Date of Birth:
Manjit Rai was born on April 3rd, 1961 in Morai, Punjab, India and his father was born in Chemainus, BC on Vancouver Island. His grandfather was one of the early immigrants that came in the year 1906 and Manjit came to Canada as a permanent resident on April 3rd, 1970 with his mother and younger brother. Manjit says he felt different when he landed in Canada as he perceived that everything was different compared to India in 1970.
Manjit landed in Vancouver along with his family and they were received by their uncle and aunt and went to Vancouver Island where they stayed for one month. Manjit recalls enjoying his aunt’s food and Indian meals. Manjit, his mother and younger brother took the bus from Vancouver Island to Donald, BC where they were picked up by their father. Learning English was a challenge for Manjit in his first year and he had to start his schooling all over again, beginning with Grade one. This bothered Manjit as he felt older than the other students in the class, but eventually, everything went well with his growth and learning.
Manjit went to school in Donald, BC for six years and then moved there. He remembers that there was a Indigenous family living in Donald at that time and about twenty to twenty-five Punjabi families. Manjit also remembers that the gurdwara was built in the 1980’s in Golden, BC and people celebrated festivals such as Vaisakhi and Diwali after it was built. Before the gurdwara, people would get together at each other’s houses, socialize and spend time together. Weddings would take place in homes and the Guru Granth Sahib Ji (Sikh scripture) would be brought over from Kamloops for holy processions. Manjit recalls that he experienced racism whenever he would walk on the streets of Vancouver but believes that this has now has reduced quite a bit compared to the 1970’s.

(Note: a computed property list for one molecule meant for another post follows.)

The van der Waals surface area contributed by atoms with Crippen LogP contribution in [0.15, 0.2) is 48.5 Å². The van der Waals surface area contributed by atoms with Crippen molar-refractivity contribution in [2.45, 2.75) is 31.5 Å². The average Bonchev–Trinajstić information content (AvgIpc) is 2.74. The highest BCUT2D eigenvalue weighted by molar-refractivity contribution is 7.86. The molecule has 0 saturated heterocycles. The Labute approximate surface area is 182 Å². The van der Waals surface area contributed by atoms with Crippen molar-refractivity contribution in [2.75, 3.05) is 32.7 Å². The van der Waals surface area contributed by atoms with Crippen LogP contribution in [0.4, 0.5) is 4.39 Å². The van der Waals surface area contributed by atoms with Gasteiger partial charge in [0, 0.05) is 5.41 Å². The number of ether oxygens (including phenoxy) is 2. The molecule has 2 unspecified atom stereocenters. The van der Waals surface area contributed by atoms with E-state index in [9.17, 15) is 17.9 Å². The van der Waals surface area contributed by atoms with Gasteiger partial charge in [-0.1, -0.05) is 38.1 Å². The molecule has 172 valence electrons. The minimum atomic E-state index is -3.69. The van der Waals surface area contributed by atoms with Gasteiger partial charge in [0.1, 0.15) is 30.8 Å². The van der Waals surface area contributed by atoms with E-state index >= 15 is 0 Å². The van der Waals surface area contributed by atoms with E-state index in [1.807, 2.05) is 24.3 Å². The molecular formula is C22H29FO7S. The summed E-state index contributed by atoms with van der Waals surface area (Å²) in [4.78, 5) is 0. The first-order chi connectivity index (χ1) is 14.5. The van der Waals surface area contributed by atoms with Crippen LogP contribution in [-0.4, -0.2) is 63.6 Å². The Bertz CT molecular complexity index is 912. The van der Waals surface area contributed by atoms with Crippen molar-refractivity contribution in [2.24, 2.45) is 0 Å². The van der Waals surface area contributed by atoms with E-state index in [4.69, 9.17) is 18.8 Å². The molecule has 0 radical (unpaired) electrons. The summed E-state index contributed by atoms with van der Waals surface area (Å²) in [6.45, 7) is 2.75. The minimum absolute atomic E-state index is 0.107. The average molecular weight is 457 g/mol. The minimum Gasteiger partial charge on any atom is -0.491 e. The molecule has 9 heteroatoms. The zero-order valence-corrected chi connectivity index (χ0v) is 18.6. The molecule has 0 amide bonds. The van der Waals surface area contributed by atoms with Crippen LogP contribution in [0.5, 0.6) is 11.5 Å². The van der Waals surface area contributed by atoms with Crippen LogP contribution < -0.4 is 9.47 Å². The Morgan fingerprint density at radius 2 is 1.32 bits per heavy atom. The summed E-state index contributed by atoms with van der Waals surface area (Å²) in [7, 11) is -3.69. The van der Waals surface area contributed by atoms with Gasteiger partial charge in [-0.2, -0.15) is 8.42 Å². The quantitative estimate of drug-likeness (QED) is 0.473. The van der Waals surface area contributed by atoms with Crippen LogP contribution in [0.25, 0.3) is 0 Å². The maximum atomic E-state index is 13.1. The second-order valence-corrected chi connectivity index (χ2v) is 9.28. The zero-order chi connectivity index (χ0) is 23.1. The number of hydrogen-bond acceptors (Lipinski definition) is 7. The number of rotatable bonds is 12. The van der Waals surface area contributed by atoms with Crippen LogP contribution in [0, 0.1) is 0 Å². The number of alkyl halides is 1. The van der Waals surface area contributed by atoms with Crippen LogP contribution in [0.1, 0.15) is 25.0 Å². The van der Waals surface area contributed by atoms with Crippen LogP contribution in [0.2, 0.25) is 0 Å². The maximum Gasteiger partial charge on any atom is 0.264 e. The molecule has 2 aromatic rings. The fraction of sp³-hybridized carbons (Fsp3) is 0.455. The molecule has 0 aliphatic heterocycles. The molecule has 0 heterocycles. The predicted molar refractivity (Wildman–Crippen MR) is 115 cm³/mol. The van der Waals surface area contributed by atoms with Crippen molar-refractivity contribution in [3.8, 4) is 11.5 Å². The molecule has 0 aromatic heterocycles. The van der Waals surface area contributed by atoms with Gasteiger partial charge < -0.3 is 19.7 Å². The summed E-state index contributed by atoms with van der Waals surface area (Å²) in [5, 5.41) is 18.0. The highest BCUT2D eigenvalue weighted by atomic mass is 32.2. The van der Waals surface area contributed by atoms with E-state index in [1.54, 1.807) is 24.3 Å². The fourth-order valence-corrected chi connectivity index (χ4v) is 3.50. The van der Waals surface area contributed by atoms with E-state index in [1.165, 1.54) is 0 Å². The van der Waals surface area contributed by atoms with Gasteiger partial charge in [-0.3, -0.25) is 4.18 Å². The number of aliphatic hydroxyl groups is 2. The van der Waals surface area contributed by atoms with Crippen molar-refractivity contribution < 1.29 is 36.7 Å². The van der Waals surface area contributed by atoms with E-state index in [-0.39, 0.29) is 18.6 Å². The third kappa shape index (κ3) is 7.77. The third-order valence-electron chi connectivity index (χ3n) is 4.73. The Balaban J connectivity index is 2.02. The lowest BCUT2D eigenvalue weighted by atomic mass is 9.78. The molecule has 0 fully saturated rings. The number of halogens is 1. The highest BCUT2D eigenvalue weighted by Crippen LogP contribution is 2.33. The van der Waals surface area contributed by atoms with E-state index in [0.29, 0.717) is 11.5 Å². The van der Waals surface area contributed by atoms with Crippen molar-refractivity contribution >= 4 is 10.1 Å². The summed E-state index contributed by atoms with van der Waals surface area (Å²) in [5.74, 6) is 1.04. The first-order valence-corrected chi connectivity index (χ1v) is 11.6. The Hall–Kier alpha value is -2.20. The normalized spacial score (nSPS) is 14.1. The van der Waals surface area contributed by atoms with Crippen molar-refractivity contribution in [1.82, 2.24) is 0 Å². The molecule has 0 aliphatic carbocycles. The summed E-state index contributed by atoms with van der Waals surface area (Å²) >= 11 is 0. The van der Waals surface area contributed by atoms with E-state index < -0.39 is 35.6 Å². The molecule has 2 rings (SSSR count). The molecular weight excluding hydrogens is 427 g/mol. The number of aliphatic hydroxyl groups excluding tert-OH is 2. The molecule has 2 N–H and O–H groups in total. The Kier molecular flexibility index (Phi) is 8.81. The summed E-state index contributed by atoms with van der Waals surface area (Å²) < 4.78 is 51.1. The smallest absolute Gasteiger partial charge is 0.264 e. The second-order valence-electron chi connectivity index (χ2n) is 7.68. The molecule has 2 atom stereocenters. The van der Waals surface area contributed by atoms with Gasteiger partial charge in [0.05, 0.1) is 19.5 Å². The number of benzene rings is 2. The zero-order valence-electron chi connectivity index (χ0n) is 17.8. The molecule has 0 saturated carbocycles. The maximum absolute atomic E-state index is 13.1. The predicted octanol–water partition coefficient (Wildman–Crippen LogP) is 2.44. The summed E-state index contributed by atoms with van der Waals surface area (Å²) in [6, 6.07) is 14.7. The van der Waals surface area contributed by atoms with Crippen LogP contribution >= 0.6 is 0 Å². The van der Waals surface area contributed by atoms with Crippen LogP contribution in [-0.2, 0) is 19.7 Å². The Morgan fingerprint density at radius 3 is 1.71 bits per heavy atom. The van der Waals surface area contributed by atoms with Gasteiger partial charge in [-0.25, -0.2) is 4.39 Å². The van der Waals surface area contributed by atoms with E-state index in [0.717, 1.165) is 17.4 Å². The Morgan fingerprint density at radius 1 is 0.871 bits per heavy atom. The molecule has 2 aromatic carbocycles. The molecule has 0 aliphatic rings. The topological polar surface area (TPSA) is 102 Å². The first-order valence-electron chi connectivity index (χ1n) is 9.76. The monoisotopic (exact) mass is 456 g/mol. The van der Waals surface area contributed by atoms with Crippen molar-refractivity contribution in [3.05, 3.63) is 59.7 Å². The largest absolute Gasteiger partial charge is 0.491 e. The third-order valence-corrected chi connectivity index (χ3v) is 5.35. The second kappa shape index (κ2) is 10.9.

He vividly remembers an incident that took place in 1971, when the family’s house caught on fire because of a gas leak. The whole family was out in the cold but many Punjabi, as well as white families helped the family by donating money and basic necessities.
Manjit mostly worked in the mills in British Columbia and spent the majority of his years living in Golden with his family. Apart from that, he also worked in the fields and at the coast. He identifies himself as an Indo-Sikh and is proud of his family’s and other Punjabi families’ efforts in making life easier for others living in Canada.